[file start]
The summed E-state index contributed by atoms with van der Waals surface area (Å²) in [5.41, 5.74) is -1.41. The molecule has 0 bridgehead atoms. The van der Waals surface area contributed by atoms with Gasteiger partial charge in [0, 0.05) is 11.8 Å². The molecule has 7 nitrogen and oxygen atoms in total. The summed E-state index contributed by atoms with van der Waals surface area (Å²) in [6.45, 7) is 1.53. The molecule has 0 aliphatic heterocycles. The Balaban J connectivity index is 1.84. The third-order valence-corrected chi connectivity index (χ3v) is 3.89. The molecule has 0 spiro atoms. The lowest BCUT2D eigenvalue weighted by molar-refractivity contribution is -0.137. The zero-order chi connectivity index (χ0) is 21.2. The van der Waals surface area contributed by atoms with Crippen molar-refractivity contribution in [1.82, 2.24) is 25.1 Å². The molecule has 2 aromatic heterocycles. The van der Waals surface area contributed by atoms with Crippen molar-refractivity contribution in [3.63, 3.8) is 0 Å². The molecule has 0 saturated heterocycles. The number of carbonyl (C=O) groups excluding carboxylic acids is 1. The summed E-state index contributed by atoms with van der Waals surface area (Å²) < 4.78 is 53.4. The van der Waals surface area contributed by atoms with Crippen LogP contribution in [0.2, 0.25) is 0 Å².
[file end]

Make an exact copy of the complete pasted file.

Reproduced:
The summed E-state index contributed by atoms with van der Waals surface area (Å²) in [5.41, 5.74) is -1.41. The molecule has 0 bridgehead atoms. The van der Waals surface area contributed by atoms with Gasteiger partial charge in [0, 0.05) is 11.8 Å². The molecule has 7 nitrogen and oxygen atoms in total. The summed E-state index contributed by atoms with van der Waals surface area (Å²) in [6.45, 7) is 1.53. The molecule has 0 aliphatic heterocycles. The Balaban J connectivity index is 1.84. The third-order valence-corrected chi connectivity index (χ3v) is 3.89. The molecule has 0 spiro atoms. The lowest BCUT2D eigenvalue weighted by molar-refractivity contribution is -0.137. The zero-order chi connectivity index (χ0) is 21.2. The van der Waals surface area contributed by atoms with Crippen molar-refractivity contribution in [1.82, 2.24) is 25.1 Å². The molecule has 2 aromatic heterocycles. The van der Waals surface area contributed by atoms with Crippen molar-refractivity contribution in [3.63, 3.8) is 0 Å². The molecule has 0 saturated heterocycles. The number of carbonyl (C=O) groups excluding carboxylic acids is 1. The summed E-state index contributed by atoms with van der Waals surface area (Å²) < 4.78 is 53.4. The van der Waals surface area contributed by atoms with Crippen LogP contribution in [0.2, 0.25) is 0 Å².